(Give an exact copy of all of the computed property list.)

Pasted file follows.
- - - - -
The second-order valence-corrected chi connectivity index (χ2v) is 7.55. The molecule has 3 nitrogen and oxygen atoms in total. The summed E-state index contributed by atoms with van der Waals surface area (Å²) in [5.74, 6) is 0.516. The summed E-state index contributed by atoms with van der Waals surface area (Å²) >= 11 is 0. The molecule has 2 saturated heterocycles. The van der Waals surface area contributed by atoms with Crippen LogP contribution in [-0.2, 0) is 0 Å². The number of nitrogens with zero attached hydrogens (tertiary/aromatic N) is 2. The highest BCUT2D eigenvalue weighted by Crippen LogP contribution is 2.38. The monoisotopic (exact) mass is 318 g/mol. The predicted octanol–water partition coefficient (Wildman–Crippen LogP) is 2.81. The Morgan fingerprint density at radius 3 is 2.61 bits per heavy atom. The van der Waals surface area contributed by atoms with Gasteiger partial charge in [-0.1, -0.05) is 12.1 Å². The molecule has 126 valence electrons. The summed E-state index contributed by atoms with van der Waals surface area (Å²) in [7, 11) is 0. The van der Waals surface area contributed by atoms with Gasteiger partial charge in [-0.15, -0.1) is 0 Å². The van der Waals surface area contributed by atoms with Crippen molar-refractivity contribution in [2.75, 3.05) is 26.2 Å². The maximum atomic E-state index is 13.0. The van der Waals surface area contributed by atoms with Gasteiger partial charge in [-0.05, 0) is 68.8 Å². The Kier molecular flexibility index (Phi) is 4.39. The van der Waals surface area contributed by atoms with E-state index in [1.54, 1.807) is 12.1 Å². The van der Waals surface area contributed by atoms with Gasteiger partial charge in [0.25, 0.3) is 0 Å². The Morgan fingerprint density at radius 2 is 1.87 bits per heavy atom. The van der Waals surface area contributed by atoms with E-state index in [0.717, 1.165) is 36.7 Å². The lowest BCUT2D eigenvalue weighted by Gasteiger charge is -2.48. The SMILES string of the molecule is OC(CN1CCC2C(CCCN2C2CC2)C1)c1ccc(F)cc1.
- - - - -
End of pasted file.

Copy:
The second-order valence-corrected chi connectivity index (χ2v) is 7.55. The molecule has 3 nitrogen and oxygen atoms in total. The summed E-state index contributed by atoms with van der Waals surface area (Å²) in [5.74, 6) is 0.516. The summed E-state index contributed by atoms with van der Waals surface area (Å²) >= 11 is 0. The molecule has 2 saturated heterocycles. The van der Waals surface area contributed by atoms with Crippen LogP contribution in [-0.2, 0) is 0 Å². The number of nitrogens with zero attached hydrogens (tertiary/aromatic N) is 2. The highest BCUT2D eigenvalue weighted by Crippen LogP contribution is 2.38. The monoisotopic (exact) mass is 318 g/mol. The predicted octanol–water partition coefficient (Wildman–Crippen LogP) is 2.81. The Morgan fingerprint density at radius 3 is 2.61 bits per heavy atom. The van der Waals surface area contributed by atoms with Gasteiger partial charge in [-0.1, -0.05) is 12.1 Å². The molecule has 126 valence electrons. The summed E-state index contributed by atoms with van der Waals surface area (Å²) in [7, 11) is 0. The van der Waals surface area contributed by atoms with Gasteiger partial charge in [-0.15, -0.1) is 0 Å². The van der Waals surface area contributed by atoms with Crippen molar-refractivity contribution in [2.75, 3.05) is 26.2 Å². The maximum atomic E-state index is 13.0. The van der Waals surface area contributed by atoms with Gasteiger partial charge in [-0.05, 0) is 68.8 Å². The Kier molecular flexibility index (Phi) is 4.39. The van der Waals surface area contributed by atoms with E-state index in [1.54, 1.807) is 12.1 Å². The van der Waals surface area contributed by atoms with Gasteiger partial charge in [0.25, 0.3) is 0 Å². The Morgan fingerprint density at radius 2 is 1.87 bits per heavy atom. The van der Waals surface area contributed by atoms with E-state index in [0.717, 1.165) is 36.7 Å². The lowest BCUT2D eigenvalue weighted by Gasteiger charge is -2.48. The SMILES string of the molecule is OC(CN1CCC2C(CCCN2C2CC2)C1)c1ccc(F)cc1.